Jean-Luc Ponty has inspired generations of string players to explore and expand beyond their traditional expectations. Ponty’s music is an organic combination of virtuosity and musicality coupled with his innovative integration of technology. His albums have topped the Billboard jazz charts and he’s notably collaborated with Frank Zappa and The Mothers of Invention, The Mahavishnu Orchestra, the legendary “Violin Summit” (with jazz violinists Stephane Grappelli, Stuff Smith and Svend Asmussen) and “The Rite of Strings,” with Stanley Clarke and Al Di Meola. In this Blog Takeover, he shares why he started working with electronics processing, the gear he’s used (and currently uses) and how he employs it in his music.
When I started playing in a jazz band with drums, I immediately realized that my violin needed amplification. Playing in front a mic on a boom stand simply didn’t cut it. This was in the early 60s, no electric violins yet, and a limited choice of pickups to put on top of the instrument. I got a De Armont and bought a Gemini 1 guitar tube amp by Ampeg which gave me a big warm sound yet I realized I would never be able reproduce a traditional violin sound.
When I was in Los Angeles in the late 60s, Barcus-Berry gave me their first electro-acoustic violin, which gave the volume needed to play with a loud electric band and with a very low risk of feedback, but I was not so happy with the straight electric sound. So when the first small size sound effect devices came out in the early 70s I got excited because I could then transform my violin sound into something else, making it sort of a new instrument, a total departure from the traditional sound, more adapted to modern styles of music, jazz, rock etc.
The first effect I got was a Maestro phase shifter, with 3 different speeds, switching speeds gave a similar effect to what the Hammond organ did with the Leslie, either speeding up or slowing down the vibrato effect while playing. I also got an Echoplex, which inspired me to improvise solo pieces using its delay effect. The Echoplex was basically a tape machine. It had a loop of magnetic tape and it recorded while you played and you could adjust the playback so it would affect the tempo of the delay. Fantastic until the tape would fall off like it did once on the road – what a mess and quite an ordeal to spool it back on…LOL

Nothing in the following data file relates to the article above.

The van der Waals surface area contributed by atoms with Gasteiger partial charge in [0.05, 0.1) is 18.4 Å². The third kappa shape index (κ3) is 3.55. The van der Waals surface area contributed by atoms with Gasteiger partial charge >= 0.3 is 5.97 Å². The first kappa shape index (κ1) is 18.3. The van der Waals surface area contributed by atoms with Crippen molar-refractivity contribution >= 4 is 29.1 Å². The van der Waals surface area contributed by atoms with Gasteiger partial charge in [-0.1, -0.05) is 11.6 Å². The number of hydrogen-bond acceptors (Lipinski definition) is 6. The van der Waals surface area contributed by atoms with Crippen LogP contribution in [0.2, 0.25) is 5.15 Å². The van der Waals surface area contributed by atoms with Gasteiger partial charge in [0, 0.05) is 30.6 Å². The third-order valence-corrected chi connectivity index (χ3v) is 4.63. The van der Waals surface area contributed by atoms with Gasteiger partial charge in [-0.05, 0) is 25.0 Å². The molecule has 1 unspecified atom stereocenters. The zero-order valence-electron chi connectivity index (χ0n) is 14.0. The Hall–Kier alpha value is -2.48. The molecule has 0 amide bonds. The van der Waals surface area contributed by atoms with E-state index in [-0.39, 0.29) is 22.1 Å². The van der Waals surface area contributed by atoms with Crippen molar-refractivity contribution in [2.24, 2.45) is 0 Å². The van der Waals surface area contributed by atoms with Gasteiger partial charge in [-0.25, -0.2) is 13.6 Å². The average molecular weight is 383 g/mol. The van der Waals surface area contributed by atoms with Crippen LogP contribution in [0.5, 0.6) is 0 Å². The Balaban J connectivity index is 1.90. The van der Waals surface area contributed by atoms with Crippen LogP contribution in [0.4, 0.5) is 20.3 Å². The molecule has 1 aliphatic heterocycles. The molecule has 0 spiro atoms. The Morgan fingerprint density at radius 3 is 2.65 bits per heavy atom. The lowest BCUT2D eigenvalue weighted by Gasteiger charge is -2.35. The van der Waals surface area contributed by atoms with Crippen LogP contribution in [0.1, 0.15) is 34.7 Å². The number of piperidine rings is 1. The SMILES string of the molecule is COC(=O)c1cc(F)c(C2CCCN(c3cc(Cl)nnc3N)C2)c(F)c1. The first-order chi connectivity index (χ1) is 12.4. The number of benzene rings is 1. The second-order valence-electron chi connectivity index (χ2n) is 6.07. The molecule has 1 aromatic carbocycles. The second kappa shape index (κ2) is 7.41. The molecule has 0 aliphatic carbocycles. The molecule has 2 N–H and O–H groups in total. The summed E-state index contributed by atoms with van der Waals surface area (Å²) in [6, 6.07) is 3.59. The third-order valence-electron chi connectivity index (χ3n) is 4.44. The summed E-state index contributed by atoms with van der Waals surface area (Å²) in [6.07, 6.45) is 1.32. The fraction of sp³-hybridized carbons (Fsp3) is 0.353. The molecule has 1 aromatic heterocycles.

I also got the first Morley pedal which had multi functions such as volume, wah-wah and a boost that gave a distortion effect. I used the Maestro phase shifter, Morley pedal and Echoplex in the 2 albums I recorded with the Mahavishnu Orchestra in 1974 and my first solo album for Atlantic in 1975 called ‘Upon The Wings of Music’.
Then soon after came the MXR phase shifters, first the small footswitch which I used on tour and on my next albums Aurora, Imaginary Voyage and Enigmatic Ocean. Then in 1978 I got the Mutron Bi-Phase which was quite sophisticated with various controls over different effects such as phasing, flanging, and swept harmonics. I also got 2 delays, each as a 1 rack unit, I forgot the brand, perhaps still MXR, still all analog, I was using one to do a short background sequence as a loop and the second one to improvise lines with delay effects over the loop. The combination of the Bi-Phase and delays plus a voltage pedal that changed the pitch as a sliding effect while moving the pedal up and down all inspired me to do a violin solo with effects entitled ’No Strings Attached’, which is in my Live album from 1978 also on Atlantic.
In the 80s when I was recording new studio albums I started using studio quality effects such as Eventide Harmonizer®, reverb, phaser, flanger etc. rather than what I used on the road.
When Zeta came up with their first solid body violin and gave me a prototype in 1984, I felt I finally got a good modern sound with just the straight sound without needing so much effect all the time. I then started using effects more sporadically instead of as an integral part of the sound. Zeta also made a preamp and an octaver with 2 separate lower octaves triggered by a footswitch. They also made the first MIDI violin with an interface, which I used in 1987 in the album The Gift of Time on Columbia. It could be connected to any synthesizer and I liked using a flute sound in addition to the violin sound.
Through the 1990s and 2000s I have done projects that lead me back to the more traditional violin sound but still with a modern touch. Then in 2016, I heard an album by Martha Mooke and was impressed by the quality of the effects used. This is how I discovered the H9, which is now my main effect unit both on touring and in the studio.
Jean-Luc Ponty’s collection of electric violins. From left to right: 5-string Barcus-Berry 1980 / Barytone by Barcus-Berry 1969 / 6-string Violectra (UK) 1997 / white Zeta prototype 1984 / blue “Jazz” Zeta 1988 / black Zeta 1990 / “Jean Luc Ponty” Signature Series Zeta 2002
I use the H9 not only for its superior quality of basic effects like reverb, chorus etc. but also for numerous other types of effects. I particularly love ModEchoVerb and Blackhole from SPACE. It’s also so easy to create your custom effect with the H9 Control app. ModEchoVerb has inspired me to improvise a violin solo in my live performances, with the same excitement as when I discovered the first effects in the 70s!